COLMAR, France (Reuters) - Thibaut Pinot’s love-hate relationship with the Tour de France will face a big test on Thursday when the overall contenders take on their first hilltop finish at the top of La Planche des Belles Filles — the Frenchman’s back yard.
The Tour has always been a complicated affair for the Groupama-FDJ climber, who burst into the limelight in 2012 by winning a mountain stage in Porrentruy.
It was too much, too soon for the then 22-year-old, who crumbled under pressure the following year.
A quiet man who lives among farm animals and loves fishing in the quiet Eastern town of Melisey - population 1,680 - of which his father Regis is the mayor, Pinot openly despises the extravaganza of the Tour, its procession of TV helicopters and thousands of followers.
But he races in a French team and the Tour is a required passage.
In 2014, he managed to finish third overall before snatching a prestigious stage win at L’Alpe d’Huez in 2015 at the end of a disappointing overall showing.
He abandoned in 2016 and 2017, the year he took fourth place overall in the Giro d’Italia, which prompted his team to finally allow him to put all his eggs in the Italian basket in 2018.
With a podium finish in sight on the Giro last year, Pinot had to pull out before the final stage as he suffered from pneumonia.
An impressive climber who took another dimension when he won the ‘Monument’ classic Giro di Lombardia last year, Pinot’s health is fragile.
This year, however, he is on the Tour on his own free will. A strong team time trial and a handful of seconds snatched from most of the overall contenders have put him in an ideal position ahead of Thursday’s finish at La Planche des Belles Filles after a 7-km climb at an average gradient of 8.7%.
“We’re not here to test ourselves, we’re here to win. The tests, it was before the Tour,” his sports director Philippe Mauduit told Reuters.
“This year he really wanted to be here. When you want to do things right, you come with a different mindset.”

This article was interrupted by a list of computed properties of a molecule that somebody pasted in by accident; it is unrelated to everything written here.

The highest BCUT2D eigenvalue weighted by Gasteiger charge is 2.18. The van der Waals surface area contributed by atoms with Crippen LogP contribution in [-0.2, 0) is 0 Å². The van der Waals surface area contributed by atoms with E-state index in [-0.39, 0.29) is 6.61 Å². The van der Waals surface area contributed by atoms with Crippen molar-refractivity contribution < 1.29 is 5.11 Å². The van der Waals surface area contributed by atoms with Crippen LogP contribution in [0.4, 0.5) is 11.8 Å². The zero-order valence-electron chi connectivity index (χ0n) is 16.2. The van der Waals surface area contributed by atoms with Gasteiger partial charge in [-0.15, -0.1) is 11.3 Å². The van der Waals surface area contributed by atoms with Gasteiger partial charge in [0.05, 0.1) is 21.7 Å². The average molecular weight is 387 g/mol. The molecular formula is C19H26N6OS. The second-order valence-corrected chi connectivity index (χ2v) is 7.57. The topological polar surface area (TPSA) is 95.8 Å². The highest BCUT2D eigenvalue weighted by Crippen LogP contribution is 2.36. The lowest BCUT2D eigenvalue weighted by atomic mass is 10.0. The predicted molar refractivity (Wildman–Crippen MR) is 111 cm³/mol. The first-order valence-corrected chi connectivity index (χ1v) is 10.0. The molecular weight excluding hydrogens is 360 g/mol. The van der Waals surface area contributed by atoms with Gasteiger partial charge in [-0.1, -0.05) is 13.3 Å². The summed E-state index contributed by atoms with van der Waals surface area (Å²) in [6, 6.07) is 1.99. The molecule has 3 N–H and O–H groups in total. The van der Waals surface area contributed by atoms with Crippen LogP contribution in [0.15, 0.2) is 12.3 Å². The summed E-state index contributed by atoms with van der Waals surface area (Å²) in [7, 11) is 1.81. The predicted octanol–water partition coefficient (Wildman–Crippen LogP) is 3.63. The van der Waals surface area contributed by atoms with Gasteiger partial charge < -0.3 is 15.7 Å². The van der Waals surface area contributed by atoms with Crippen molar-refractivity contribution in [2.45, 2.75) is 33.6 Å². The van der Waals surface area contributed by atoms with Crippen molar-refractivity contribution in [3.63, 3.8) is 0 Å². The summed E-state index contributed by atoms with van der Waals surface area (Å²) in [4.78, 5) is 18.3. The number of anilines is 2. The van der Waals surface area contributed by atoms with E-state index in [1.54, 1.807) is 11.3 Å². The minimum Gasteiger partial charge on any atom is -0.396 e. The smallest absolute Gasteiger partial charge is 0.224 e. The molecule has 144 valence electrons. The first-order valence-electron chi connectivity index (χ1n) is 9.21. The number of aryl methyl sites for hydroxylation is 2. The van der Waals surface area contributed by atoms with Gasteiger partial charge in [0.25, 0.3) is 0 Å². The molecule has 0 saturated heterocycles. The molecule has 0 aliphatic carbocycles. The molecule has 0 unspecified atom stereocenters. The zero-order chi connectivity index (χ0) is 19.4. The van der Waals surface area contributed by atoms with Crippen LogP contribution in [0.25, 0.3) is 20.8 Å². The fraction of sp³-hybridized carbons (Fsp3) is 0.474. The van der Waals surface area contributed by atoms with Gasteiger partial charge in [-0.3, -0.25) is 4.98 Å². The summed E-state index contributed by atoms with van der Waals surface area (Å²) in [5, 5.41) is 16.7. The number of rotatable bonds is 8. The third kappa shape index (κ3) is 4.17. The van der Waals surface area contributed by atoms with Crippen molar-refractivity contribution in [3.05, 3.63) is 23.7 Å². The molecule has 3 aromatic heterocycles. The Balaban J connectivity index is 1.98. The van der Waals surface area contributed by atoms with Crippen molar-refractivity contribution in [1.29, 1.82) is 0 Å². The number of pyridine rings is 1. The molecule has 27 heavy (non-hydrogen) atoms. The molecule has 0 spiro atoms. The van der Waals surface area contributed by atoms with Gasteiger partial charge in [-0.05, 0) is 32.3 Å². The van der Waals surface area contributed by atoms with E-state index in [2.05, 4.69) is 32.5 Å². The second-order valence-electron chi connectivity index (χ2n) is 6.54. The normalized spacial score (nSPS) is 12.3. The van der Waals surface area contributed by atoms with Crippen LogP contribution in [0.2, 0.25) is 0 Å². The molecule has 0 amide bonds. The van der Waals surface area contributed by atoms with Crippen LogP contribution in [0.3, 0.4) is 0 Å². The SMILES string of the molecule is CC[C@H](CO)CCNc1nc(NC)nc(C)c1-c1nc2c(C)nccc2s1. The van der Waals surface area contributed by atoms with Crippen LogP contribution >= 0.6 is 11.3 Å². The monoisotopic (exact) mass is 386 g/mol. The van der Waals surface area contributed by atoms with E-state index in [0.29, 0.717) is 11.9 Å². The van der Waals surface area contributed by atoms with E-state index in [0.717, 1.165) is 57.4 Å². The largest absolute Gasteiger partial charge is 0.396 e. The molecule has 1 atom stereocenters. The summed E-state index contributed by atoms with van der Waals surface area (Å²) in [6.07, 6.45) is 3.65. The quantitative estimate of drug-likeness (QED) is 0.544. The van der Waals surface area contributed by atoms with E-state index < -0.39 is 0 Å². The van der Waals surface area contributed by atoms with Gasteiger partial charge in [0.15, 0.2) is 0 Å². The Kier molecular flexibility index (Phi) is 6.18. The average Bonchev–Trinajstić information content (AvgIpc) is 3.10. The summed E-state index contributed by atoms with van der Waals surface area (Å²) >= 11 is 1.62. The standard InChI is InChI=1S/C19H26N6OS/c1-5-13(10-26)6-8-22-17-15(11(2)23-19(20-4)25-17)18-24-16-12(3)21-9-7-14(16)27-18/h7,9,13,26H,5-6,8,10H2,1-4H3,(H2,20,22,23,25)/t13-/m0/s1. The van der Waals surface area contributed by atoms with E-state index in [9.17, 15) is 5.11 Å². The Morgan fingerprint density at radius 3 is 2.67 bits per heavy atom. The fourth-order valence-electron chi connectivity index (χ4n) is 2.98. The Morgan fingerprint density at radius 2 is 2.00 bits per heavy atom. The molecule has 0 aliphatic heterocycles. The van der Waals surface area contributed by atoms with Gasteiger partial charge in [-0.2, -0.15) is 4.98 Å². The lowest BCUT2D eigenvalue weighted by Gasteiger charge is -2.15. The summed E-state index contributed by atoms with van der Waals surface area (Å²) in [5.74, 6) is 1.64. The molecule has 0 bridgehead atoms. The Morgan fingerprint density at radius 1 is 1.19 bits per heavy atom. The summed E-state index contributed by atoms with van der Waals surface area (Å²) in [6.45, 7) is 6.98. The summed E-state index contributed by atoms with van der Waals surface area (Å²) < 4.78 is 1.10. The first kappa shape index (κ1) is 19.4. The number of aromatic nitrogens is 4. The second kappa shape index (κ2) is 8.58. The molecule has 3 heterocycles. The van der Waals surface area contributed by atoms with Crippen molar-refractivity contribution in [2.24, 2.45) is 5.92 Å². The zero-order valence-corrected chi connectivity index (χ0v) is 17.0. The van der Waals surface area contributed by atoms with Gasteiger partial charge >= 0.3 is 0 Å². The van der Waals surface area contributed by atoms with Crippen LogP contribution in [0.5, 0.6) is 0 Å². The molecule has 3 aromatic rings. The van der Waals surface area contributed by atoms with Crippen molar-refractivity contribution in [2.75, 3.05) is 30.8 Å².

Pinot has been more relaxed this year, and on the back of strong showings all season the 29-year-old has more self-confidence.
He will have a chance to shine on Thursday on a climb he knows inside out.
“We live about 15 kilometres from La Planche des Belles Filles. It’s a climb we’ve done since we were young and Thibaut knows every metre of it,” his brother and coach Julien said.
“Thibaut climbed it first when he was 15-17 years old.”
Pinot took 15th place there on the Tour in 2012 and finished second behind Vincenzo Nibali in 2014.
His rivals have already singled him out as one of the top favourites for the win on Thursday, and also for the overall victory in Paris.
“He and his team are impressive, they rode a super team time trial. He’s a real contender for the overall win,” said defending champion Geraint Thomas’s sports director Nicolas Portal.
“He looks very strong and he will have special motivation tomorrow.”
Two-time Tour de France champion Alberto Contador told Reuters: “He looks very fit. He will grab his opportunities. There are many things that show it could be his year.”
Pinot trails overall leader and fellow Frenchman Julian Alaphilippe by 52 seconds, 12 behind top favourite Egan Bernal of Colombia and seven behind Thomas.
Since the first time a Tour stage ended up at La Planche des Belles Filles in 2012, the rider in yellow after the stage ended up winning the race — Bradley Wiggins in 2012, Nibali in 2014 and Chris Froome in 2017.
Reporting by Julien Pretot; Editing by Christian Radnedge